Filing an Affidavit of Service
Whenever any legal papers are served, the person serving the papers must fill out a written form that says how the papers were served. This form is filed with the Court after the service is done. This form is called an Affidavit of Service. A licensed process server will have his or her own forms.
Affidavit of Service-The Affidavit of Service tells everyone about the service of the papers. It says:
- What papers were delivered
- Who delivered the papers
- Where the papers were delivered
- Date and time when the papers were delivered
- How the papers were delivered
- If given to someone, a description of the person
- If papers were mailed, when and how
The Affidavit must be signed by the process server in front of a notary public. After the Affidavit of Service is done, it must be filed with the Court.
Filing the Affidavit of Service-Proof that legal papers were delivered must always be given to the Court. If the case has started already, the original Affidavit of Service is filed when the original legal papers are given to the Court. The rules are different for filing an Affidavit of Service when starting a case.
When a landlord-tenant case is started, the Affidavit of Service must be filed three days or less after personal delivery or mailing to the respondent.
In other cases, if the papers are served by personal delivery, there is no set time limit to file the Affidavit of Service. Defendant’s Time to Answer starts to run when he or she is handed the papers. If the papers are served by substituted service or conspicuous place service, service is not finished until the Affidavit of Service is filed with the Court. If service is not finished (completed), the defendant’s time to answer the Summons and Complaint does not start to run. In the Supreme, County, and City Courts, the Affidavit of Service must be filed by 20 days or less from the date the papers were left or mailed whichever is later. Service is finished 10 days after the filing and the defendant’s time to Answer starts to run. In the District, Civil, Town, and Village Courts, the defendant’s time to Answer starts to run from whenever the Affidavit of Service is filed.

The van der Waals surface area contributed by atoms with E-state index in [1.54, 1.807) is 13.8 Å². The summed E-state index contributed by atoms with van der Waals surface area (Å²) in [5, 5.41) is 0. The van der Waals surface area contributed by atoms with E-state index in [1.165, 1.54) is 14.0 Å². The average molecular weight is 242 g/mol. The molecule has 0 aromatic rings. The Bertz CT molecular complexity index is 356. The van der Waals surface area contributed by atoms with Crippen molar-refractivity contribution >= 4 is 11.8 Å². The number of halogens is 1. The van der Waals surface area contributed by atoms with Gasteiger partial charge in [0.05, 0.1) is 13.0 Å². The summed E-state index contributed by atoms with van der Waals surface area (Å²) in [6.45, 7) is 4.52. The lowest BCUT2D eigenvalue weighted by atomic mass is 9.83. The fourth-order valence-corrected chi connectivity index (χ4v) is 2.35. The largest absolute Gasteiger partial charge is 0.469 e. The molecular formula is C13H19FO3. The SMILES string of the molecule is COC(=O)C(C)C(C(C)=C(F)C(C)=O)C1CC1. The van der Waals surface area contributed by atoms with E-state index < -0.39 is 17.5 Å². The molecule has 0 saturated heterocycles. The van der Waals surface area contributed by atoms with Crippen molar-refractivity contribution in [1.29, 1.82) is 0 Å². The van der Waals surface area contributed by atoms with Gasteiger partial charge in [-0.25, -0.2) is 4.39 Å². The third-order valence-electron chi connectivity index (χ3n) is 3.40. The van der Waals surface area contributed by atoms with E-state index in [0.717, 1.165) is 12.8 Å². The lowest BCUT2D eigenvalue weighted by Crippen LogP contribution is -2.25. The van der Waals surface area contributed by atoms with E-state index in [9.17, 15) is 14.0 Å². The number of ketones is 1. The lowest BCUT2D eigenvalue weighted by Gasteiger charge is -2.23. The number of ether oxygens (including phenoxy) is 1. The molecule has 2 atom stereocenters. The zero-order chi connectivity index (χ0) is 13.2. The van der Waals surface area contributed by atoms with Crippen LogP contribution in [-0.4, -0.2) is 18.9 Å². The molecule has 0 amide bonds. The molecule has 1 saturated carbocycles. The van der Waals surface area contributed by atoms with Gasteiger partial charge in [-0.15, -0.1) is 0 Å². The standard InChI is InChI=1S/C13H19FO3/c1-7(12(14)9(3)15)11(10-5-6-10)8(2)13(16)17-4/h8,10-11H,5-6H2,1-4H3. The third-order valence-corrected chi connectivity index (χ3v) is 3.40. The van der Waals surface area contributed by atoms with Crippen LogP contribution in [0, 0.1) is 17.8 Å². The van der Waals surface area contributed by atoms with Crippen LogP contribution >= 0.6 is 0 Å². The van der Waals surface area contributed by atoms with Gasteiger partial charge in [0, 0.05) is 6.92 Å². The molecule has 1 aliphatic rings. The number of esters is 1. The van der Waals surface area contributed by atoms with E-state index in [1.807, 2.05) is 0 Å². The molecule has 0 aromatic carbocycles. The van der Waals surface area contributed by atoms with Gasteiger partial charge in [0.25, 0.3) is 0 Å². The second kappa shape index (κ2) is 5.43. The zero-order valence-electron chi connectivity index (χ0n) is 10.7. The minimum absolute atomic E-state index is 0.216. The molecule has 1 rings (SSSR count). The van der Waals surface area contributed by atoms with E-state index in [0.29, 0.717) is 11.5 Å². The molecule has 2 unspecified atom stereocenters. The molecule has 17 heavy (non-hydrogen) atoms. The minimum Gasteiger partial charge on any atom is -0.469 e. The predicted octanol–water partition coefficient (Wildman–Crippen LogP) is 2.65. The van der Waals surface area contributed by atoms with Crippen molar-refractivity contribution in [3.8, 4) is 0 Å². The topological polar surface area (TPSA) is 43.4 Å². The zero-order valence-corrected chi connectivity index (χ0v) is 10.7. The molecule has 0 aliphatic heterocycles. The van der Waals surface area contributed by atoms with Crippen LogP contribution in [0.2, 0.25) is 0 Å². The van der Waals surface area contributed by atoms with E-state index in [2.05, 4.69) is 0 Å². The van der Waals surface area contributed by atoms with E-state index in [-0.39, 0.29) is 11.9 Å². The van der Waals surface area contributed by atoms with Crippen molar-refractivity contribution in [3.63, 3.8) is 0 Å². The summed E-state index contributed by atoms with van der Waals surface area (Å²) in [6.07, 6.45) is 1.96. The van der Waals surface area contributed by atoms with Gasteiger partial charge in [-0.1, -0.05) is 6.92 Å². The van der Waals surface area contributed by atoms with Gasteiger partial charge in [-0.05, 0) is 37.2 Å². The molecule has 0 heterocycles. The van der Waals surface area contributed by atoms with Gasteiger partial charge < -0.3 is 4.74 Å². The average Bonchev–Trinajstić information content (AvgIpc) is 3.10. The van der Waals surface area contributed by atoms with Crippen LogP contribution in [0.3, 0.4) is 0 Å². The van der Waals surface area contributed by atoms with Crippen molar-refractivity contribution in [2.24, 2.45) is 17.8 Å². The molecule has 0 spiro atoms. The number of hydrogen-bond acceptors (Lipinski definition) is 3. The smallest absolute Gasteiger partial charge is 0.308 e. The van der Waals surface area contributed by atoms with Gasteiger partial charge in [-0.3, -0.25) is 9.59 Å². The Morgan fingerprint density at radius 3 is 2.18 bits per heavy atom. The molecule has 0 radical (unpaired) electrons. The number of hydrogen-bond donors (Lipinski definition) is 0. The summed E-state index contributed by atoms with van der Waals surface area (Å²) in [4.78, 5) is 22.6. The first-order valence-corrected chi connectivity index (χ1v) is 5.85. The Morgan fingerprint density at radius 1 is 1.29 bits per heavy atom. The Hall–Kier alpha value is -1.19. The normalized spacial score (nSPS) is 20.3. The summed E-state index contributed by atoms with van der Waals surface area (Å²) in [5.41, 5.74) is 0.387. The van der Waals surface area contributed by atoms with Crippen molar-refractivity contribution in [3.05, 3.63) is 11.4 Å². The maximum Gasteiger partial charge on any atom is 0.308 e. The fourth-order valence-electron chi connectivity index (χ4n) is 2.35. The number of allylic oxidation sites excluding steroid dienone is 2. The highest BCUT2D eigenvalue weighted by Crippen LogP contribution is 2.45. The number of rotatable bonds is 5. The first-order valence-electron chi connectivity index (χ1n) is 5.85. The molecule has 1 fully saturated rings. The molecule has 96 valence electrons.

There are many time periods that don’t start to run until an Affidavit of Service is filed with the Court. For example, the time to appeal does not start to run until the Affidavit of Service for the Notice of Entry is filed with the Court.
If Papers Are Not Delivered The Right Way– If legal papers are not delivered the way the law says the papers may not count. For example, the Court may not read opposition papers to motion if the papers were not served. If papers starting a case are not delivered the right way the defendant or respondent can tell this to the Court in the Answer or on the court date. This is a defense of the case. The defendant or respondent can ask the Court to dismiss the case for bad service. If the Judge decides that the service is bad, the case is over. But, the plaintiff or petitioner can start the case again.
Common Examples of Bad Service
Legal papers must be given to you the right way. This is called service. The person that served the papers must swear how they were given to you in an Affidavit of Service.
Below are examples of bad service of legal papers. Read the explanations carefully to see if any of them apply to you. Everyone’s case is different. Some of the examples may apply to you and most may not. Service may have been bad for a reason that is not listed below.
I never got any papers starting the case
You must be given papers that start the case, like a summons or a petition, in the right way. You can get them when someone gives them to you, or leaves them with someone else for you, or leaves them on your door. If you found out about the case because there is already a judgment against you and you didn’t get the papers any other way, this was bad service.
The person suing me handed me the papers
Legal papers must be served by someone who is 18 years or older and is not the person suing you. If the person suing you gave you the papers or gave them to someone else to give to you, this is bad service.
The papers were left with someone who was not likely to give them to me
The person suing you can give the papers starting the case to someone else to give to you. But, only some people can be given the papers to give to you. You must have a relationship with the person given your papers, like someone you live with, or someone you work with. If the papers are left with a doorman, or a child, or a mentally disabled person, this is bad service.
I only got the papers in the mail
In most cases, a lawsuit can’t be started by mailing the papers. The person serving the papers must try to give them to you in person before mailing any papers. If the server was unable to find you, then you should have gotten another set of papers left with someone for you, or a set of papers on your door. If all you got was one set of papers in the mail, this is bad service.
I only got one set of papers on my door and no papers were mailed to me
The server can leave a set of papers on your door after trying to serve you in person. That is O.K. But, if the server leaves papers on your door, he or she must send you another copy of the papers in the mail.
I was given the papers on a Sunday
It is a bad service if you were given papers on a Sunday.
Nobody tried to give me the papers personally
The server must try to give you the papers personally before serving them in a different way. If you are always home and the papers were left on your door or given to someone else, this is bad service.